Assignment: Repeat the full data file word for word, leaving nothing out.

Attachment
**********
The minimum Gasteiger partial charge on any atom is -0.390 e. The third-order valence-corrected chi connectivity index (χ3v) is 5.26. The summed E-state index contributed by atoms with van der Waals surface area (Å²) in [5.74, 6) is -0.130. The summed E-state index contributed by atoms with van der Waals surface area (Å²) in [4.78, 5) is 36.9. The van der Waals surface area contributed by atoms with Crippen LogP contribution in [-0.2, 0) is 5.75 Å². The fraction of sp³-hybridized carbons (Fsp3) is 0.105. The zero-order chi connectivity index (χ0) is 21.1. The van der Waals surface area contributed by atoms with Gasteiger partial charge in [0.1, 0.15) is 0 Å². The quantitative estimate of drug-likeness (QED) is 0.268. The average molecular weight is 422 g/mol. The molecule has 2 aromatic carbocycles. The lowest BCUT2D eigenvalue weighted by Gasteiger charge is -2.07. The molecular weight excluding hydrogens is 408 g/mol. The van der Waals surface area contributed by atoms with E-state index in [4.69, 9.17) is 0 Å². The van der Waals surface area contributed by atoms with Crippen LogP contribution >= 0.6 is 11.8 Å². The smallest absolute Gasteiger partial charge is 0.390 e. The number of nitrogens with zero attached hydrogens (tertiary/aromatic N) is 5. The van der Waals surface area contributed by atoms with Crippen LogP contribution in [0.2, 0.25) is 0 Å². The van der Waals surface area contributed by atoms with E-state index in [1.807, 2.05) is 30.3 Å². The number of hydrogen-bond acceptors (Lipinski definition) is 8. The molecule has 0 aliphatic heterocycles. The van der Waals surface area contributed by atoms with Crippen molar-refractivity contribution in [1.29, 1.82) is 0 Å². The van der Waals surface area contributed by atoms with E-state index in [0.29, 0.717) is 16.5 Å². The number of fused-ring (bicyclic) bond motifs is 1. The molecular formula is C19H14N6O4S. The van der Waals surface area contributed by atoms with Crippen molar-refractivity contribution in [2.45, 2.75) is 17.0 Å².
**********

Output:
The minimum Gasteiger partial charge on any atom is -0.390 e. The third-order valence-corrected chi connectivity index (χ3v) is 5.26. The summed E-state index contributed by atoms with van der Waals surface area (Å²) in [5.74, 6) is -0.130. The summed E-state index contributed by atoms with van der Waals surface area (Å²) in [4.78, 5) is 36.9. The van der Waals surface area contributed by atoms with Crippen LogP contribution in [-0.2, 0) is 5.75 Å². The fraction of sp³-hybridized carbons (Fsp3) is 0.105. The zero-order chi connectivity index (χ0) is 21.1. The van der Waals surface area contributed by atoms with Gasteiger partial charge in [0.1, 0.15) is 0 Å². The quantitative estimate of drug-likeness (QED) is 0.268. The average molecular weight is 422 g/mol. The molecule has 2 aromatic carbocycles. The lowest BCUT2D eigenvalue weighted by Gasteiger charge is -2.07. The molecular weight excluding hydrogens is 408 g/mol. The van der Waals surface area contributed by atoms with E-state index in [4.69, 9.17) is 0 Å². The van der Waals surface area contributed by atoms with Crippen LogP contribution >= 0.6 is 11.8 Å². The smallest absolute Gasteiger partial charge is 0.390 e. The number of nitrogens with zero attached hydrogens (tertiary/aromatic N) is 5. The van der Waals surface area contributed by atoms with Crippen LogP contribution in [0.2, 0.25) is 0 Å². The van der Waals surface area contributed by atoms with E-state index in [1.807, 2.05) is 30.3 Å². The number of hydrogen-bond acceptors (Lipinski definition) is 8. The molecule has 0 aliphatic heterocycles. The van der Waals surface area contributed by atoms with Crippen molar-refractivity contribution in [1.29, 1.82) is 0 Å². The van der Waals surface area contributed by atoms with E-state index in [0.29, 0.717) is 16.5 Å². The number of fused-ring (bicyclic) bond motifs is 1. The molecular formula is C19H14N6O4S. The van der Waals surface area contributed by atoms with Crippen molar-refractivity contribution in [2.45, 2.75) is 17.0 Å².